Today, Facebook users are temporarily changing their profile pictures and celebrities are getting tested to encourage others to do the same. The occasion is World AIDS Day, the 35th anniversary of the first published reports of what we know call HIV/AIDS.
"This disease has wrought enormous suffering and devastation and caused more than 35 million deaths," National Institute of Allergy and Infectious Diseases director Dr. Anthony Fauci wrote to mark the occasion. "Yet today, thanks to remarkable achievements in biomedical science and public health, we have the tools to build a better future for individuals living with HIV and for those at risk of infection. We are hopeful that new approaches currently under exploration could expedite the end of the HIV/AIDS pandemic."
As the 35-year milestone is commemorated internationally, another benchmark, and a less encouraging one, has been reached locally. The granite circle at the AIDS Memorial Grove in Golden Gate Park that bears the names of loved ones lost to the virus has been inscribed with its final name: It's run out of room. The Chronicle reports that from now on, the grove will likely build a sidewalk of engraved bricks for others whose lives are cut short by AIDS.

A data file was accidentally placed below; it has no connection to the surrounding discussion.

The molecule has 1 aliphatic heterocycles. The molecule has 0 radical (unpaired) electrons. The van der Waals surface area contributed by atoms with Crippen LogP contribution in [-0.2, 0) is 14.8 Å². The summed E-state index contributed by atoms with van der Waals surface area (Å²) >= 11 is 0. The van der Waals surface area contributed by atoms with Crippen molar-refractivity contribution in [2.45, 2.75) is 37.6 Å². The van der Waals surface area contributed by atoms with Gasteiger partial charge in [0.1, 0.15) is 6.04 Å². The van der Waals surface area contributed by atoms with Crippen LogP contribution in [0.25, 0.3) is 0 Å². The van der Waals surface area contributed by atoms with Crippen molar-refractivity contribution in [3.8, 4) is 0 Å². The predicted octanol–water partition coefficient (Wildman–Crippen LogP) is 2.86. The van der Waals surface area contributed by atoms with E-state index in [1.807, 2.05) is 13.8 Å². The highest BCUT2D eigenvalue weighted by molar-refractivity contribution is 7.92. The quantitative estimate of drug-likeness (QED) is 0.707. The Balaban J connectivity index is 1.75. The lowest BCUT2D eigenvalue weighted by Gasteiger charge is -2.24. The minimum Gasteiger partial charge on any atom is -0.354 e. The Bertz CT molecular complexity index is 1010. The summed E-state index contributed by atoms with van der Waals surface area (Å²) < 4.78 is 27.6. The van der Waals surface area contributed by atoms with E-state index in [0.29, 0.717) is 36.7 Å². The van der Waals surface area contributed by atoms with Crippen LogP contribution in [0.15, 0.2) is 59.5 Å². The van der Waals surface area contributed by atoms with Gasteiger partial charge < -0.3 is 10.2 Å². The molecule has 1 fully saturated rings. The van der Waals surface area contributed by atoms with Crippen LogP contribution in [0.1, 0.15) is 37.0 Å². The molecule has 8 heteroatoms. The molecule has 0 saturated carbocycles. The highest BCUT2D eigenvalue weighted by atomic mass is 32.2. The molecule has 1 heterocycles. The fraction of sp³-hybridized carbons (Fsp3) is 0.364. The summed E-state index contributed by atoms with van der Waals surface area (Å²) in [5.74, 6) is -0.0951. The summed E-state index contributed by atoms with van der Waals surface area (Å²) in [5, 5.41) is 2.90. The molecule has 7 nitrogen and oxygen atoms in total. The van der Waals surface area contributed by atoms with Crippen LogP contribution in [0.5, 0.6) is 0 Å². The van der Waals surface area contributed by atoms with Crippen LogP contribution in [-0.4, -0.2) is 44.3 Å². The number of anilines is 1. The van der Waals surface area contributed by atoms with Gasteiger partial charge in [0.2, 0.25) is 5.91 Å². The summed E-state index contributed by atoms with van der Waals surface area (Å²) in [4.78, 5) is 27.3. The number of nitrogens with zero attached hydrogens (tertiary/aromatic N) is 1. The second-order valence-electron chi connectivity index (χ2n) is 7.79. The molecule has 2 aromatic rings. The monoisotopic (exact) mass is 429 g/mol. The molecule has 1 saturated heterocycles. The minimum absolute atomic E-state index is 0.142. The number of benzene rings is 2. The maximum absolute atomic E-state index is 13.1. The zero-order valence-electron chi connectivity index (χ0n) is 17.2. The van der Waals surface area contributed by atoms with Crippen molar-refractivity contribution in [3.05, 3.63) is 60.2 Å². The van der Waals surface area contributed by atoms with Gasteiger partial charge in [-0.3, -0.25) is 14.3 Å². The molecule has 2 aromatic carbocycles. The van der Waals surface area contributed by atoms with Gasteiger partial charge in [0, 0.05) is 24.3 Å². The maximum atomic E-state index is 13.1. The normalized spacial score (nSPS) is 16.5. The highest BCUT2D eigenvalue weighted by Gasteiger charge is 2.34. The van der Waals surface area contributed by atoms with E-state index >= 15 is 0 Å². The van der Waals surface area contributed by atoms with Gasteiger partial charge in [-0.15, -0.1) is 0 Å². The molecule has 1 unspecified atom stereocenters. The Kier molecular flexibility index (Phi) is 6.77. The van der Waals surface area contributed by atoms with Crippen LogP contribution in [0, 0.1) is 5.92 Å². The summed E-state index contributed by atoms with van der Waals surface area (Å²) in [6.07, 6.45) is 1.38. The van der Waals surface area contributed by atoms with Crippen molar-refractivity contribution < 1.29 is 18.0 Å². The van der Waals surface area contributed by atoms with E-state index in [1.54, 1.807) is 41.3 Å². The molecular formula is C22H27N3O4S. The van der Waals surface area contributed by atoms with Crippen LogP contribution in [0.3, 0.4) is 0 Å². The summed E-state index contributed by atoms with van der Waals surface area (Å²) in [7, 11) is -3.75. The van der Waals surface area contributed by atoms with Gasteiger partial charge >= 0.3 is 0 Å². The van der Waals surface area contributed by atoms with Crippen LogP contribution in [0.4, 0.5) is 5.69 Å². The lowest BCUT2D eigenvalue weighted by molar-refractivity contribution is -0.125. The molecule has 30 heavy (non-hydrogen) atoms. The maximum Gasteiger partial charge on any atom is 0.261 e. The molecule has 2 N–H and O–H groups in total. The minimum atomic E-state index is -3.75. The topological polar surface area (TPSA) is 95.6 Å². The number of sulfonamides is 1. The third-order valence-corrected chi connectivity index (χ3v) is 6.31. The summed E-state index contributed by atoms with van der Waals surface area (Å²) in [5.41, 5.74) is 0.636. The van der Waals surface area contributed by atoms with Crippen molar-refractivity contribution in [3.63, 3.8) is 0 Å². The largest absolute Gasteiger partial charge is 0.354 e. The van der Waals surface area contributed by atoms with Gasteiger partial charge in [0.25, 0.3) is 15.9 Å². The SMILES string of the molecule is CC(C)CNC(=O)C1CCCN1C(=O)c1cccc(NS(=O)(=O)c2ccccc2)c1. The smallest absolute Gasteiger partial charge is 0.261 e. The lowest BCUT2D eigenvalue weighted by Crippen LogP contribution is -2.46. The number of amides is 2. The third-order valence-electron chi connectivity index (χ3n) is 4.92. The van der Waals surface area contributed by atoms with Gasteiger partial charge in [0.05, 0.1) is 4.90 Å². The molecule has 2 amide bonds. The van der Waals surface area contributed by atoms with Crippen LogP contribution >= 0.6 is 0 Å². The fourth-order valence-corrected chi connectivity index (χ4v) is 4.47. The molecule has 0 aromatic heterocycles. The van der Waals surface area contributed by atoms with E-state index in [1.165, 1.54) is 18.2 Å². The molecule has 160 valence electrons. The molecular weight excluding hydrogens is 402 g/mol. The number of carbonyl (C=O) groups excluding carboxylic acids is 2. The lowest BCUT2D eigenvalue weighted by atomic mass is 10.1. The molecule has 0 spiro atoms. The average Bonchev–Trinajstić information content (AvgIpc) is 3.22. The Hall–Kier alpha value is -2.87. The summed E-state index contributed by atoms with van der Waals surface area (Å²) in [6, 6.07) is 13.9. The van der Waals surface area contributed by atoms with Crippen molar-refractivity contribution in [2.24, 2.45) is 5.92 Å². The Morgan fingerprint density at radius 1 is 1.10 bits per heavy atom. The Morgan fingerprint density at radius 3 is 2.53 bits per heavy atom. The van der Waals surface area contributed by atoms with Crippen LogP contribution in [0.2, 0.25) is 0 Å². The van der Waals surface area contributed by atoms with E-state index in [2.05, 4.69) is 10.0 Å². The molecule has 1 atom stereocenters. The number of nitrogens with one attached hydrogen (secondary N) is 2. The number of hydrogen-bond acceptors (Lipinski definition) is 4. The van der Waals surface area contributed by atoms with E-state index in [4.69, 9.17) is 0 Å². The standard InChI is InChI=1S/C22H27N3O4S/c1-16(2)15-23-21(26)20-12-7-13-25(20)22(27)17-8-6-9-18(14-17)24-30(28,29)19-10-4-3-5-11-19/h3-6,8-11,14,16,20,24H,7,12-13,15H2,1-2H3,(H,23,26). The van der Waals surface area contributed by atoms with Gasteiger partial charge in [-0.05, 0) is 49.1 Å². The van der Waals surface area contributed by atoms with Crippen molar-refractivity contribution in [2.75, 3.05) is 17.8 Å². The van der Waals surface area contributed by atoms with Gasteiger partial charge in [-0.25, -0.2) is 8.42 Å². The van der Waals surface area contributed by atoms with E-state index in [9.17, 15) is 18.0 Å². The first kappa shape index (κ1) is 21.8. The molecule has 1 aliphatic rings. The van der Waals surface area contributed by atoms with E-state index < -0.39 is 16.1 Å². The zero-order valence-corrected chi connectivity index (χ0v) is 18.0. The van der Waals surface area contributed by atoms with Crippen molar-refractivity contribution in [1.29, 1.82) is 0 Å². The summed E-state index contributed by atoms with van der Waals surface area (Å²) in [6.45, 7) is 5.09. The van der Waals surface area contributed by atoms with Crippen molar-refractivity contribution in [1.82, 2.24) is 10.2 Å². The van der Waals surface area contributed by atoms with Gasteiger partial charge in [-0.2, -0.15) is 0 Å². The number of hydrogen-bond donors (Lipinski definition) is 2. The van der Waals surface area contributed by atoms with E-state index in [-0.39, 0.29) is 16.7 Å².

"Obviously, advances in medical care continue to show promising results,” grove Executive Director John Cunningham told the Chronicle. “But AIDS is still an incurable, life-threatening disease. And the story of AIDS goes beyond the disease. It goes to the deeper issues of prejudice and discrimination.”
Now, under the coming Trump administration, Cunningham's concerns are renewed. "All our gains are at risk,” he said. “If they’re going to gut access to health care, it will compromise everything we’ve accomplished.”
To mark the occasion today at the grove, which was created 25 years ago in 1991, speakers like Rabbi Ted Riter and Natinoal Minority AIDS council leader Paul Katawa gathered in Golden Gate Park. There, the assembled read the names on the granite, as is traditional, out loud.
Related: Study Shows Strains Of HIV In US Predated 'Patient Zero', Debunking Folklore Theory